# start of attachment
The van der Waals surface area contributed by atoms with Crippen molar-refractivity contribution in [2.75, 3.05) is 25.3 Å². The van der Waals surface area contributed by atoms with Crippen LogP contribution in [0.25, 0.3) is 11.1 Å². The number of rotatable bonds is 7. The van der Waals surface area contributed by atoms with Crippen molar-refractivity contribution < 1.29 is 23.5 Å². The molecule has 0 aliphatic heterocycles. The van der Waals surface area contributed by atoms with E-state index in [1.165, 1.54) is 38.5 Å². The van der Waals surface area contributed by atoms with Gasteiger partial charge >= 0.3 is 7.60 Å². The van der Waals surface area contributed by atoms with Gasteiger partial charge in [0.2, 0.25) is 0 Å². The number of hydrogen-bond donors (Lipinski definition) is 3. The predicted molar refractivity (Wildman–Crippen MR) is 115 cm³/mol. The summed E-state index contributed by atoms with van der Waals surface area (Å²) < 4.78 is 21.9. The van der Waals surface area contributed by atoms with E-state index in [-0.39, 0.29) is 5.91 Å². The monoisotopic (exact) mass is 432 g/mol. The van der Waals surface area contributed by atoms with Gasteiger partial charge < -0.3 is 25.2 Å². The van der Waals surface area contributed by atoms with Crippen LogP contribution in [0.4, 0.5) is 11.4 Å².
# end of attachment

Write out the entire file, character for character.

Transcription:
The van der Waals surface area contributed by atoms with Crippen molar-refractivity contribution in [2.75, 3.05) is 25.3 Å². The van der Waals surface area contributed by atoms with Crippen LogP contribution in [0.25, 0.3) is 11.1 Å². The number of rotatable bonds is 7. The van der Waals surface area contributed by atoms with Crippen molar-refractivity contribution < 1.29 is 23.5 Å². The molecule has 0 aliphatic heterocycles. The van der Waals surface area contributed by atoms with E-state index in [1.165, 1.54) is 38.5 Å². The van der Waals surface area contributed by atoms with Gasteiger partial charge >= 0.3 is 7.60 Å². The van der Waals surface area contributed by atoms with Gasteiger partial charge in [0.2, 0.25) is 0 Å². The number of hydrogen-bond donors (Lipinski definition) is 3. The predicted molar refractivity (Wildman–Crippen MR) is 115 cm³/mol. The summed E-state index contributed by atoms with van der Waals surface area (Å²) < 4.78 is 21.9. The van der Waals surface area contributed by atoms with E-state index in [-0.39, 0.29) is 5.91 Å². The monoisotopic (exact) mass is 432 g/mol. The van der Waals surface area contributed by atoms with Gasteiger partial charge < -0.3 is 25.2 Å². The van der Waals surface area contributed by atoms with Crippen LogP contribution in [0.4, 0.5) is 11.4 Å².